7 July – riding along the stop bank

7 July – riding along the stop bank

It was raining in morning when we woke up, but we had a relaxed start and it had all but cleared up when we set off. The whole day was warm and humid. We enjoyed chatting with a lone German cyclist over breakfast – he is cycling the length of the old German east/west divide.

We rode out of town on the west, along a small road, until we hit the next town on the river.  Jenny stopped to take a photo of this old church and spoke (in German) with a good natured old man who stuck his head out of a nearby window – while Kris looked at the route map.

Soon after, Kris stopped to talk with an elderly lady who was tending her roses, while Jenny took a picture of more storks.

We found our way onto the stop bank alongside the river Elbe, which we followed for most of the rest of the journey. The road varied from gravel to tar to cement. The river was very wide, in the distance you could see the stop bank on the other side about a kilometer away. This was a beautiful ride, well frequented by cycle tourists. The blues and greens in the landscape were stunning.

Statue of the mythological ferryman who takes souls across the river Styx

We stopped for a break and to buy some cherry liquor chocolates, cheesecake and juice at a supermarket at Domitz. Here we realised we were not too far away from our final destination, so we slowed down.

We crossed this bridge, which was on the previous border between East and West Germany.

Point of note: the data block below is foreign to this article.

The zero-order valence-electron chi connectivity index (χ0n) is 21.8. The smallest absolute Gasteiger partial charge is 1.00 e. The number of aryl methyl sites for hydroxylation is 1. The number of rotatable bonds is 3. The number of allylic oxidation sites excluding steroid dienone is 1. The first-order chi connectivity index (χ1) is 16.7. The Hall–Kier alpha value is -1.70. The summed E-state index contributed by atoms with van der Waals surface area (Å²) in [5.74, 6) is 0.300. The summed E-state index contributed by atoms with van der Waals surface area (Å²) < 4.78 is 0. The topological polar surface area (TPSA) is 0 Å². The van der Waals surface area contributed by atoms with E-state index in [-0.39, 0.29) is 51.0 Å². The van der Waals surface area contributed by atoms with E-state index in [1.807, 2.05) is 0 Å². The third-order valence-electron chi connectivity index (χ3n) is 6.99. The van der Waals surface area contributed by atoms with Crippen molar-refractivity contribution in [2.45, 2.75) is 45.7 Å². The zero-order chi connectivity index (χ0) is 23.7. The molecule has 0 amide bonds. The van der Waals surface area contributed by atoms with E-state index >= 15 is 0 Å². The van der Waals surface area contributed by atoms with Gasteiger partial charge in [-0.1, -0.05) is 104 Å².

We were entertained by information boards alongside the cycleway about river ecosystems and frogs. We found this frog on the road and helped it back into the grass.

It was very hot in the afternoon.  Hitzaker was recommended by our friends Andreas and Silvia, who also arranged the accommodation. We can see why as it is a stunningly beautiful old town on an island surrounded by dikes. These dikes can be closed when the river floods. There are also huge pumps to pump the water away from the town.

Hitzacker house with pole for stork nest

Hitzacker dike that can be closed if the river floods

View of river from Hitzacker dike


Hitzacker river view inside dike

The town is full of quaint timber framed houses – with sayings written on them in old Frisian German that is difficult to decipher

We were surprised to find the whole town decorated and tents and carousels set up for a “Schützenfest” – a traditional marksman’s festival. The festivities started with a parade and activities for the children at around 4pm.

children’s parade

We had plenty of time to look around the town and rest before Andreas and Silvia arrived by train from Hamburg. We had a good time together in the evening – drinking beer and eating from the stalls around the festival.

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